An Unprecedented Evil Persecution: Falun Gong is Not a Cult


Chapter 4:

Falun Gong is Not a Cult

by David Kilgour

Eight years ago, David Matas and I, as volunteers joined the international campaign to raise awareness about organ pillaging/ trafficking from Falun Gong practitioners in China. The persecution began in mid-1999, but we as independent investigators could find no evidence of commerce in organs seized from Falun Gong before 2001. The revised Matas-Kilgour report is available in almost 20 languages on the Web (See or

On one occasion, our delegation arrived at a national parliament in central Europe, expecting to meet with a multi-party group of legislators, only to find that the local MP entrusted to invite others, had at the last moment decided not to do so. His stated rationale was that his caucus is faith-based and that Falun Gong is a different religion from his own.

In none of the approximately 50 countries Matas and I have now visited separately or together on this issue since our report came out in 2006, have we heard a Falun Gong practitioner speak other than positively about other spiritual communities. Which religion, moreover, does not identify with Falun Gong’s core principles of “truth, compassion, and forbearance”? The serenity and non-violence its practitioners have demonstrated seemingly without exception in the face of myriad beatings, imprisonments, torture and murder across China since mid-1999 are impressive to anyone aware of the details.

The twentieth century was no doubt the worst in recorded his- tory for the brutality directed at faith communities by governments. One probably high estimate of the number of individuals of all nationalities who died prematurely for their faiths between 1900 and 2000, is a staggering 169 million, including 70 million Muslims, 35 million Christians, 11 million Hindus, nine million Jews, four million Buddhists, two million Sikhs, and one million Baha’is.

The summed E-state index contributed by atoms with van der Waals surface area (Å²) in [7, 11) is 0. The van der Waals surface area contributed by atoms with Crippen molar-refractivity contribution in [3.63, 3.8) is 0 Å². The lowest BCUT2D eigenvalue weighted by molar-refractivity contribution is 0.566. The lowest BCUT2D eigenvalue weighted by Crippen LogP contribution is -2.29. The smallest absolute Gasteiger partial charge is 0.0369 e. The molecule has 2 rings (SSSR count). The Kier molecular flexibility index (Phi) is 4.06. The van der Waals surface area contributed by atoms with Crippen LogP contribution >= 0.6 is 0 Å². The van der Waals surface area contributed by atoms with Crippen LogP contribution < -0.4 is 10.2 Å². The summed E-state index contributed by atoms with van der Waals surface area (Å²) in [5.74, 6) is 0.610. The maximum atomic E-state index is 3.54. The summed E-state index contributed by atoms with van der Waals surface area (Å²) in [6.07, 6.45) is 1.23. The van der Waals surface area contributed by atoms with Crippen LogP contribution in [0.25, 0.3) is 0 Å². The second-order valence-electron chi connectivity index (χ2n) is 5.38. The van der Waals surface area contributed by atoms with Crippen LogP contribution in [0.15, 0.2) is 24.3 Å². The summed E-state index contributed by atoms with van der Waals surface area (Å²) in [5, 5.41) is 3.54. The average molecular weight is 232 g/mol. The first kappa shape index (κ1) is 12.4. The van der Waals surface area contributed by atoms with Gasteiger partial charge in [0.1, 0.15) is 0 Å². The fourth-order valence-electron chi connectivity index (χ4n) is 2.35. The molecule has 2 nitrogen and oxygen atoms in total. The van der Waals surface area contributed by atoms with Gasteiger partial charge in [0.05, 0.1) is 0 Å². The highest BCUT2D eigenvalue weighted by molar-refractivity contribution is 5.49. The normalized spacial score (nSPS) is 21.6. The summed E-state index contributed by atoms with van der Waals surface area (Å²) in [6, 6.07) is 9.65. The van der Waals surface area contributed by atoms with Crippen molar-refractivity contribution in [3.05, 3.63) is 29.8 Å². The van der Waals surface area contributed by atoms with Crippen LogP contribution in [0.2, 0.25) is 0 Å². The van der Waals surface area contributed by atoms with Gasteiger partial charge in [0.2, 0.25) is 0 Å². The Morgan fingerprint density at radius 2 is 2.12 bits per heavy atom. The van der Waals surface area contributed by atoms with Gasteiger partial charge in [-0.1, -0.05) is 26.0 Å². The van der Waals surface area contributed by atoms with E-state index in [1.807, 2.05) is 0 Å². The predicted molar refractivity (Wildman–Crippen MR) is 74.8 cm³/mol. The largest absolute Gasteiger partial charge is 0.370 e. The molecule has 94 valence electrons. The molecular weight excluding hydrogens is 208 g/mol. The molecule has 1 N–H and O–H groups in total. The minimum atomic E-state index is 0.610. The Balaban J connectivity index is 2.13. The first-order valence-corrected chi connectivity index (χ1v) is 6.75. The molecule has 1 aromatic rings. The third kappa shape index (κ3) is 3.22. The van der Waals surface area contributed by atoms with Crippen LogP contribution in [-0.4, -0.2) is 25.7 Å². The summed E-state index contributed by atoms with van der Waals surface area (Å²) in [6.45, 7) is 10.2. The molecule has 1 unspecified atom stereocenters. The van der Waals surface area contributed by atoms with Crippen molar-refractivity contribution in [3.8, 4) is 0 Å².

Many died from inter- or intra-faith violence, but most perished at the hands of totalitarian regimes, which loathed all religions, largely because the deeper loyalties of their members lay elsewhere than with local or national despots. Mao, Stalin, Hitler, Poll Pot and others, who committed a vast range of what we now term crimes against humanity, murdered untold tens of millions of their fellow citizens for having a spiritual faith. The hostile attitude towards all religion in totalitarian Beijing is the first major reason for the persecution Falun Gong practitioners have faced across China up to and including the present time.

Clive Ansley of British Columbia, who practiced law in Shanghai for 13 years and is the North American chair of the Coalition to Investigate the Persecution of Falun Gong, recently noted:

But there are from 100,000 to 200,000 Falun Gong practitioners who have been murdered on the operating tables of China. And had their organs stolen and sold for profit. And there is hardly a murmur about this anywhere. We have seen a stream of reports in the newspapers, in all the media, about Darfur, Burma and Tibet. Mia Farrow protested what she called the “Genocide Olympics” because of the indirect genocide China carried out in Darfur; yet she never once mentioned the direct genocide the Chinese Communist Party has been systematically implementing on a daily basis since 1999. I never see a reference to the genocide against Falun Gong in any of these discussions about Chinese atrocities in Darfur or Tibet.

The media systematically ignores the most bestial atrocity that the world has seen since the Holocaust. Over the last 15 years the most barbaric Crime Against Humanity in modern history has been unfolding daily in China and it has provoked an absolutely thunderous silence on the part of our media and most of our North American politicians. This is the Holocaust all over again, but with a new and appalling dimension.